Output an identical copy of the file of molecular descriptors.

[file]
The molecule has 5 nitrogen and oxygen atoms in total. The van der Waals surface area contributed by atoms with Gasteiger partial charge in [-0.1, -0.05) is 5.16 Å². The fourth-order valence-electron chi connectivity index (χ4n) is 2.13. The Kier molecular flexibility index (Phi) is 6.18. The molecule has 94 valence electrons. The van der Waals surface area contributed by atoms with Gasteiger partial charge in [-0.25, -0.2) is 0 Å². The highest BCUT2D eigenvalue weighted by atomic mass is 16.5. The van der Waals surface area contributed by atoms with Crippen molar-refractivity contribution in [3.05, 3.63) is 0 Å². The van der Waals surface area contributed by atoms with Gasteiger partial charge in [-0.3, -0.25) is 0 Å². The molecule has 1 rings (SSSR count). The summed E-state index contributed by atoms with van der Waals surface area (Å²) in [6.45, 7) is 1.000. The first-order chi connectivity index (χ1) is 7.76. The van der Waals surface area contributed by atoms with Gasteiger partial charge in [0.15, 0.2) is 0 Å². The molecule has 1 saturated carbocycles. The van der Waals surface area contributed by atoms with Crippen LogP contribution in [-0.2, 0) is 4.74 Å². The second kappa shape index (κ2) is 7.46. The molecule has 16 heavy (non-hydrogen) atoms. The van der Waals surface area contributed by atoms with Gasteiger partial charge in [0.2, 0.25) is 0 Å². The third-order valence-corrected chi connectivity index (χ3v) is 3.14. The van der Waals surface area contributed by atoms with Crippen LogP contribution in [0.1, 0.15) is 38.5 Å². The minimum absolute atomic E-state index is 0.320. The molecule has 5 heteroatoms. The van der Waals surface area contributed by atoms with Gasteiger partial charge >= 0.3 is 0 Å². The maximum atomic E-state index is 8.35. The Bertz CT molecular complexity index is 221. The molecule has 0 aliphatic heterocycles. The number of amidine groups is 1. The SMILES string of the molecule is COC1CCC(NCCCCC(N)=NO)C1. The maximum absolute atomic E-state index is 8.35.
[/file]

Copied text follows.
The molecule has 5 nitrogen and oxygen atoms in total. The van der Waals surface area contributed by atoms with Gasteiger partial charge in [-0.1, -0.05) is 5.16 Å². The fourth-order valence-electron chi connectivity index (χ4n) is 2.13. The Kier molecular flexibility index (Phi) is 6.18. The molecule has 94 valence electrons. The van der Waals surface area contributed by atoms with Gasteiger partial charge in [-0.25, -0.2) is 0 Å². The highest BCUT2D eigenvalue weighted by atomic mass is 16.5. The van der Waals surface area contributed by atoms with Crippen molar-refractivity contribution in [3.05, 3.63) is 0 Å². The van der Waals surface area contributed by atoms with Gasteiger partial charge in [-0.3, -0.25) is 0 Å². The molecule has 1 rings (SSSR count). The summed E-state index contributed by atoms with van der Waals surface area (Å²) in [6.45, 7) is 1.000. The first-order chi connectivity index (χ1) is 7.76. The van der Waals surface area contributed by atoms with Gasteiger partial charge in [0.15, 0.2) is 0 Å². The molecule has 1 saturated carbocycles. The van der Waals surface area contributed by atoms with Crippen LogP contribution in [-0.2, 0) is 4.74 Å². The second kappa shape index (κ2) is 7.46. The molecule has 16 heavy (non-hydrogen) atoms. The van der Waals surface area contributed by atoms with Gasteiger partial charge in [0.2, 0.25) is 0 Å². The third-order valence-corrected chi connectivity index (χ3v) is 3.14. The van der Waals surface area contributed by atoms with Crippen LogP contribution in [0.1, 0.15) is 38.5 Å². The minimum absolute atomic E-state index is 0.320. The molecule has 5 heteroatoms. The van der Waals surface area contributed by atoms with Gasteiger partial charge >= 0.3 is 0 Å². The maximum atomic E-state index is 8.35. The Bertz CT molecular complexity index is 221. The molecule has 0 aliphatic heterocycles. The number of amidine groups is 1. The SMILES string of the molecule is COC1CCC(NCCCCC(N)=NO)C1. The maximum absolute atomic E-state index is 8.35.